Use it like this:
(to test you can just paste this after the function in Windows PowerShell ISE )

Get-FlightStatus LH3102

It will give you a result similar to this:

Flight status for Lufthansa 3102 · 2 minutes ago   

Departing on time at 5:35 PM from HAM 
Hamburg5:35 PM 
12/30/2012Terminal 2 
Vienna7:05 PM 

PS C:\>

Don’t forget, web scraping can be illegal!

Have fun ;-)

Take a look at “Web Scraping with Perl” and the PowerShell tag.

Windows Server: logging users logon and logoff via PowerShell

You are planning a migration and you want to track and monitor for a few weeks when your server is being used the most?

  1. Open Windows PowerShell ISE ( or notepad ;-) )
  2. Add this PowerShell line below and save the script as monitorlogon.ps1
  3. "logon {0} {1} {2:yyyy-MM-dd HH:mm:ss}" -f $env:username, $env:computername, (Get-Date) >> logon.log
  4. Create another script file, add the PowerShell line below and save it as monitorlogoff.ps1
  5.  "logff {0} {1} {2:yyyy-MM-dd HH:mm:ss}" -f $env:username, $env:computername, (Get-Date) >> logoff.log
  6. Start the Logal Group Policy Editor ([Windows]+[r] > gpedit.msc)
  7. Navigate to [User Configuration] > [Windows Settings] > [Scripts (Logon/Logoff)]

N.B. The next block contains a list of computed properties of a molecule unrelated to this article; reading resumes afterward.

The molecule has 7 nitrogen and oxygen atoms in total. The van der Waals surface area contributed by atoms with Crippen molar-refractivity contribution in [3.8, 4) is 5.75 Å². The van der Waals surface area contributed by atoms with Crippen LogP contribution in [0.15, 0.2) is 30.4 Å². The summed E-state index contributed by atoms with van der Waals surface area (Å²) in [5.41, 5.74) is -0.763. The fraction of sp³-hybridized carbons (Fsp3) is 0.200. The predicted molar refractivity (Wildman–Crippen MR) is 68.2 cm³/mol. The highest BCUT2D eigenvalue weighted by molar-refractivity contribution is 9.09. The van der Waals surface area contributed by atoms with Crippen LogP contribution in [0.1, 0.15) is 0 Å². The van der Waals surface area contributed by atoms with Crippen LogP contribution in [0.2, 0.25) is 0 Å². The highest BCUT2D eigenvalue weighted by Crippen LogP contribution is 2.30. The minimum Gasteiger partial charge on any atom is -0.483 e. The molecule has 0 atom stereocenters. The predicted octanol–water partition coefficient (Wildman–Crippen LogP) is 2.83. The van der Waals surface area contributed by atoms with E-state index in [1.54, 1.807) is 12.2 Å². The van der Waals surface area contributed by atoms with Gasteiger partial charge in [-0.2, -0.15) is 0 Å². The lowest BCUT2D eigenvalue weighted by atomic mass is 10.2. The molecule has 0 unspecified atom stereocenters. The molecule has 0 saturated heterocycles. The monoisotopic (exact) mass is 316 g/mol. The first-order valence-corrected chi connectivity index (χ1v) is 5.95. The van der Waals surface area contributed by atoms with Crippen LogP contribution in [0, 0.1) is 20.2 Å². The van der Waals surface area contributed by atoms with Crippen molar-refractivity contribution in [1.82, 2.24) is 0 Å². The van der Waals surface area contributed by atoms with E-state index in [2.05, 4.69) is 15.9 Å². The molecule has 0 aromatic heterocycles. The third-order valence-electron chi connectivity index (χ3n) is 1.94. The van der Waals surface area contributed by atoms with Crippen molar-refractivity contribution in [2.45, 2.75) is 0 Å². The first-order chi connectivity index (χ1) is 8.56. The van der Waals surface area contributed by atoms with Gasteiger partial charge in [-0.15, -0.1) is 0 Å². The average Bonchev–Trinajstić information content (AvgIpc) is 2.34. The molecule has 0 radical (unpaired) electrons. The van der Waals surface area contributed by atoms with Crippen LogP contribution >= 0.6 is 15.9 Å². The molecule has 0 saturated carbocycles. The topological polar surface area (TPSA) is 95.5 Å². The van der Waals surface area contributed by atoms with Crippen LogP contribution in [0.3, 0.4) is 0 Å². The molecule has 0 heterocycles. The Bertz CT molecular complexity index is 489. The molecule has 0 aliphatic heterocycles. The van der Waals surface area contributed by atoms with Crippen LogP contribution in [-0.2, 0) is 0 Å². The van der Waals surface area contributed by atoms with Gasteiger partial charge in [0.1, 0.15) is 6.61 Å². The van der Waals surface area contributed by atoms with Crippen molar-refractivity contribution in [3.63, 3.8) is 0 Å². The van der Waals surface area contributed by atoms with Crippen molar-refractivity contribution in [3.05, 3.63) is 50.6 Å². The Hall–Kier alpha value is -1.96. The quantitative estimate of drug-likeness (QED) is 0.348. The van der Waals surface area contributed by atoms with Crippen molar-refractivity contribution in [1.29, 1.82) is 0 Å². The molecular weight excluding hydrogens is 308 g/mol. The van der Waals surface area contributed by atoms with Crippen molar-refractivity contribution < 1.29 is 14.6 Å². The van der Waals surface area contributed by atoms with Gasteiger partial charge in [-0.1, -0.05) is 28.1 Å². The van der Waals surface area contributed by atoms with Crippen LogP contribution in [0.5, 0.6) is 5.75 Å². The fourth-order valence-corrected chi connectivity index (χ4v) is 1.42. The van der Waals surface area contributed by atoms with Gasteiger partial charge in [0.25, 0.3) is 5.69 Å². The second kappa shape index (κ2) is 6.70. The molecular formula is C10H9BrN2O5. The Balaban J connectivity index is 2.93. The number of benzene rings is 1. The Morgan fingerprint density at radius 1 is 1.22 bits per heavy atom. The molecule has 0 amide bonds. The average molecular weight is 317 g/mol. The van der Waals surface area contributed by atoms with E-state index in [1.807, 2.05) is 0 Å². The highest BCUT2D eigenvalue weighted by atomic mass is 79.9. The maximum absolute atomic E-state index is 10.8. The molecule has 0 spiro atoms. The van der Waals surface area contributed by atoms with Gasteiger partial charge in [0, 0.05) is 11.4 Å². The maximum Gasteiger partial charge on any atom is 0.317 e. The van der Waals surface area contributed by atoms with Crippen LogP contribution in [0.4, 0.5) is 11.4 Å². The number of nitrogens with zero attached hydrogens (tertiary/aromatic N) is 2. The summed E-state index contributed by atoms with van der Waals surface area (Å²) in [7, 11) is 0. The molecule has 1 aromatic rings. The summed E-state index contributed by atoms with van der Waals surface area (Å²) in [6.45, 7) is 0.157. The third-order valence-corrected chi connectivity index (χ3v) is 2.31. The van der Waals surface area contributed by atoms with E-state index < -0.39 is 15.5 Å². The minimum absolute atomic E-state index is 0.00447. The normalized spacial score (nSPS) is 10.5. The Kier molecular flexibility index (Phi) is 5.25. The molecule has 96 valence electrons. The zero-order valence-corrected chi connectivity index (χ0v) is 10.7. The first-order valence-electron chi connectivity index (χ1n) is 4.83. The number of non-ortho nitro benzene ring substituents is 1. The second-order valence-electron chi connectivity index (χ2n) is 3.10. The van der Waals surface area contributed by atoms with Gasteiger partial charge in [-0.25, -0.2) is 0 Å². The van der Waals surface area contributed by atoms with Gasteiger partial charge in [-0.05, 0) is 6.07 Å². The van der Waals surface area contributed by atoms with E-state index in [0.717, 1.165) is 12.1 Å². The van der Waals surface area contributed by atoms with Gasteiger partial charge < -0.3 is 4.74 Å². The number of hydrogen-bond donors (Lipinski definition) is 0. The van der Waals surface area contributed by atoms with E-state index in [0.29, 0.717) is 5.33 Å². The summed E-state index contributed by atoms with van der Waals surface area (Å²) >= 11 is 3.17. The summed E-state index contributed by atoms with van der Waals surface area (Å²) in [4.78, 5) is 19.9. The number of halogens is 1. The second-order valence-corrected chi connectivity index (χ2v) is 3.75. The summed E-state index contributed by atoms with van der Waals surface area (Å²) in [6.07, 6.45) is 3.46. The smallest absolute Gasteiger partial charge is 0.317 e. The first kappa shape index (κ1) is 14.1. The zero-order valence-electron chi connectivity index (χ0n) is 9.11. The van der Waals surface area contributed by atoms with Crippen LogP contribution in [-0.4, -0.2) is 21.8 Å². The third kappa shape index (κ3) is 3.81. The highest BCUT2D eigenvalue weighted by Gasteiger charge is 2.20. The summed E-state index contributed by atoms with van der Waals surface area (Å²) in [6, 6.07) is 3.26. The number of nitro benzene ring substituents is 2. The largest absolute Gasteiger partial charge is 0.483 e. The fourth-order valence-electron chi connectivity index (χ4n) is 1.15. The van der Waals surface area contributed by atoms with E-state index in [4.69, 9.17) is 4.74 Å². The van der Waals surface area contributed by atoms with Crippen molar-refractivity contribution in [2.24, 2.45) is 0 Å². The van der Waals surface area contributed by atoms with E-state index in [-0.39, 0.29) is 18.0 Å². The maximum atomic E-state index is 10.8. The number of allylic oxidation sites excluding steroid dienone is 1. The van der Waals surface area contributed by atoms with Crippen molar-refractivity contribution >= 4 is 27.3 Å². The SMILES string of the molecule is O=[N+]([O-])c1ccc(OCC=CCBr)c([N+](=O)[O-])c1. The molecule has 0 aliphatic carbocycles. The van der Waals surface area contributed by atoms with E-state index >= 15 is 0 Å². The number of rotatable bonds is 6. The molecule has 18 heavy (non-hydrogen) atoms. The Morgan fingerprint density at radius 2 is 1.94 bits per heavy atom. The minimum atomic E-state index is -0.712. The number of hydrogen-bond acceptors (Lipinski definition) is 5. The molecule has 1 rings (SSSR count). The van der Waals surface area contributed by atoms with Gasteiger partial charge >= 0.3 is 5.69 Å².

8. Double click on the [Logon] name
  9. Navigate to the [PowerShell Scripts] tabpage
  10. Click the [Add] button and select your monitorlogon.ps1 script.
  11. Optionally you can select the execution order, default is set to “Not configured”.
  12. Repeat again from step 6. for the Logoff script.

You can change the >> filename.log part to >> \\MyShare\filename.log.

If you want to do this on a Windows Server 2003 where you can’t run your PowerShell you will need to save the file as an *.cmd:

  1. Create a new file and call it monitorlogon.cmd
  2. Enter the line below and save the script as monitorlogon.cmd:
  3. echo logon %username% %computername% %date% %time% >> C:\logon.log
  4. Repeat this for monitorlogoff.cmd and adjust the script line.
  5. Follow the steps from the PowerShell script.

All-In-One Script Framework

Microsoft All-In-One Script Framework is an automation script sample library for IT Professionals.  The key value that All-In-One Script Framework is trying to deliver is Scenario-Focused Script Samples driven by IT Pros’ real-world pains and needs.  The team is monitoring all TechNet forums, IT Pros’ support calls to Microsoft, and will start to monitor the script requests submitted to TechNet Script Repository soon. We collect frequently asked IT scenarios, and create script samples to automate the tasks and save some time for IT Pros. The team of All-In-One Script Framework sincerely hope that these customer-driven automation script samples can help our IT community in this script-centric move.